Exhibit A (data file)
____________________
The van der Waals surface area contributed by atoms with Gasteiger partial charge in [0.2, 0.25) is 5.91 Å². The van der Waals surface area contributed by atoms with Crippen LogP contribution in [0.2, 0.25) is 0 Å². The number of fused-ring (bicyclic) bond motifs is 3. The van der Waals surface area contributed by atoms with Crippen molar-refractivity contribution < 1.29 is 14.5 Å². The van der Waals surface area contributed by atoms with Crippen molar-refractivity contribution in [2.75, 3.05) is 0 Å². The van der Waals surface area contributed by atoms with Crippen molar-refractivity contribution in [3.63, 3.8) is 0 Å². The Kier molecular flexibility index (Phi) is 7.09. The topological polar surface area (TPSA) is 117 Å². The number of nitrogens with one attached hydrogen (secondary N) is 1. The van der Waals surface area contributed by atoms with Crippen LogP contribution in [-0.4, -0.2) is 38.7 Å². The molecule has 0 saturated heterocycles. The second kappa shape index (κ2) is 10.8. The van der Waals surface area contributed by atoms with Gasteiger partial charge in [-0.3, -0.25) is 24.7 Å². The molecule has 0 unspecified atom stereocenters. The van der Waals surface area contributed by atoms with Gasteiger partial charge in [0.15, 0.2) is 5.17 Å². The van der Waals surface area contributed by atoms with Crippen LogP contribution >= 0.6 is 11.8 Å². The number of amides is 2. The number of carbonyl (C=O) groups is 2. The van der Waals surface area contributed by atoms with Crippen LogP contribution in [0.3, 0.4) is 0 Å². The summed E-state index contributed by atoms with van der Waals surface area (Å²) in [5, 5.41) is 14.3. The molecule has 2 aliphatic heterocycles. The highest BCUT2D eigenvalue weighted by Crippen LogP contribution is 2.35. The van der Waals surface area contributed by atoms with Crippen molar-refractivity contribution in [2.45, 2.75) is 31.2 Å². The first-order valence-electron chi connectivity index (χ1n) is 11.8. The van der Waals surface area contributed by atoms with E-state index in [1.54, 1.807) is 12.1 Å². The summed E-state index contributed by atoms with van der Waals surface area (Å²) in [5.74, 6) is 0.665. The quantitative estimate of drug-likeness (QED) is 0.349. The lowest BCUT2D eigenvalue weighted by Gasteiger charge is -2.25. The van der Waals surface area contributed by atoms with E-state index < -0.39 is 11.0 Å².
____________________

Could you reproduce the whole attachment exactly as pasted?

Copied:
The van der Waals surface area contributed by atoms with Gasteiger partial charge in [0.2, 0.25) is 5.91 Å². The van der Waals surface area contributed by atoms with Crippen LogP contribution in [0.2, 0.25) is 0 Å². The number of fused-ring (bicyclic) bond motifs is 3. The van der Waals surface area contributed by atoms with Crippen molar-refractivity contribution < 1.29 is 14.5 Å². The van der Waals surface area contributed by atoms with Crippen molar-refractivity contribution in [2.75, 3.05) is 0 Å². The van der Waals surface area contributed by atoms with Crippen molar-refractivity contribution in [3.63, 3.8) is 0 Å². The Kier molecular flexibility index (Phi) is 7.09. The topological polar surface area (TPSA) is 117 Å². The number of nitrogens with one attached hydrogen (secondary N) is 1. The van der Waals surface area contributed by atoms with Crippen LogP contribution in [-0.4, -0.2) is 38.7 Å². The molecule has 0 saturated heterocycles. The second kappa shape index (κ2) is 10.8. The van der Waals surface area contributed by atoms with Gasteiger partial charge in [-0.3, -0.25) is 24.7 Å². The molecule has 0 unspecified atom stereocenters. The van der Waals surface area contributed by atoms with Gasteiger partial charge in [0.15, 0.2) is 5.17 Å². The van der Waals surface area contributed by atoms with Crippen LogP contribution >= 0.6 is 11.8 Å². The number of amides is 2. The number of carbonyl (C=O) groups is 2. The van der Waals surface area contributed by atoms with Crippen LogP contribution in [0.3, 0.4) is 0 Å². The summed E-state index contributed by atoms with van der Waals surface area (Å²) in [5, 5.41) is 14.3. The molecule has 2 aliphatic heterocycles. The highest BCUT2D eigenvalue weighted by Crippen LogP contribution is 2.35. The van der Waals surface area contributed by atoms with Crippen molar-refractivity contribution in [2.45, 2.75) is 31.2 Å². The first-order valence-electron chi connectivity index (χ1n) is 11.8. The van der Waals surface area contributed by atoms with E-state index in [1.54, 1.807) is 12.1 Å². The summed E-state index contributed by atoms with van der Waals surface area (Å²) in [5.74, 6) is 0.665. The quantitative estimate of drug-likeness (QED) is 0.349. The lowest BCUT2D eigenvalue weighted by Gasteiger charge is -2.25. The van der Waals surface area contributed by atoms with E-state index < -0.39 is 11.0 Å².